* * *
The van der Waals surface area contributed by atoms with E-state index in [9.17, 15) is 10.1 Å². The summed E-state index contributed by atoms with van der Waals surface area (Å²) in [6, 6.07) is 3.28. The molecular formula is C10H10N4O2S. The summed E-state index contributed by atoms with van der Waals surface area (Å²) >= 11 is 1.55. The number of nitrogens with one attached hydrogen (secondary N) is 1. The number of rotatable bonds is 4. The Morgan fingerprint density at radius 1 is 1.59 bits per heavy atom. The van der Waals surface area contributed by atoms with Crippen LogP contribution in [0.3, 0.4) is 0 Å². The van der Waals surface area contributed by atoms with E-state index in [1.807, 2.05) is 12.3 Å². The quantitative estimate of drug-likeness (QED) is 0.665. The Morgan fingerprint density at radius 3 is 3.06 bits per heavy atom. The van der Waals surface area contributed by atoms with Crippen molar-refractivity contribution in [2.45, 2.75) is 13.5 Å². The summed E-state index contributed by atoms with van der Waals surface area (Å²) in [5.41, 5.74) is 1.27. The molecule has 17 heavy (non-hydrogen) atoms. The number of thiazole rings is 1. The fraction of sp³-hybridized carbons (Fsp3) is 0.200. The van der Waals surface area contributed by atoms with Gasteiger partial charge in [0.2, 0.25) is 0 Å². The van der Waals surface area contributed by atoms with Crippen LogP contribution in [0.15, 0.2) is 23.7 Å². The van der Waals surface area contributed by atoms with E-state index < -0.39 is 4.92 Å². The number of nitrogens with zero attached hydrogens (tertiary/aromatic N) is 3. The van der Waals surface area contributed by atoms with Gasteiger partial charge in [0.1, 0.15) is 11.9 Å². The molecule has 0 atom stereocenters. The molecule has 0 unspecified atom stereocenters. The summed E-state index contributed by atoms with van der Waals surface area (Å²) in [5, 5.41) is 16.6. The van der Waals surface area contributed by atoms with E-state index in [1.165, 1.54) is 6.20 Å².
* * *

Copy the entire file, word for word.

The van der Waals surface area contributed by atoms with E-state index in [9.17, 15) is 10.1 Å². The summed E-state index contributed by atoms with van der Waals surface area (Å²) in [6, 6.07) is 3.28. The molecular formula is C10H10N4O2S. The summed E-state index contributed by atoms with van der Waals surface area (Å²) >= 11 is 1.55. The number of nitrogens with one attached hydrogen (secondary N) is 1. The number of rotatable bonds is 4. The Morgan fingerprint density at radius 1 is 1.59 bits per heavy atom. The van der Waals surface area contributed by atoms with Crippen LogP contribution in [0.3, 0.4) is 0 Å². The van der Waals surface area contributed by atoms with E-state index in [1.807, 2.05) is 12.3 Å². The quantitative estimate of drug-likeness (QED) is 0.665. The Morgan fingerprint density at radius 3 is 3.06 bits per heavy atom. The van der Waals surface area contributed by atoms with Crippen molar-refractivity contribution in [2.45, 2.75) is 13.5 Å². The summed E-state index contributed by atoms with van der Waals surface area (Å²) in [5.41, 5.74) is 1.27. The molecule has 17 heavy (non-hydrogen) atoms. The number of thiazole rings is 1. The fraction of sp³-hybridized carbons (Fsp3) is 0.200. The van der Waals surface area contributed by atoms with Gasteiger partial charge in [0.2, 0.25) is 0 Å². The van der Waals surface area contributed by atoms with Crippen LogP contribution in [0.15, 0.2) is 23.7 Å². The van der Waals surface area contributed by atoms with E-state index < -0.39 is 4.92 Å². The number of nitrogens with zero attached hydrogens (tertiary/aromatic N) is 3. The van der Waals surface area contributed by atoms with Gasteiger partial charge in [0.1, 0.15) is 11.9 Å². The molecule has 0 atom stereocenters. The molecule has 0 unspecified atom stereocenters. The summed E-state index contributed by atoms with van der Waals surface area (Å²) in [5, 5.41) is 16.6. The van der Waals surface area contributed by atoms with E-state index in [1.165, 1.54) is 6.20 Å².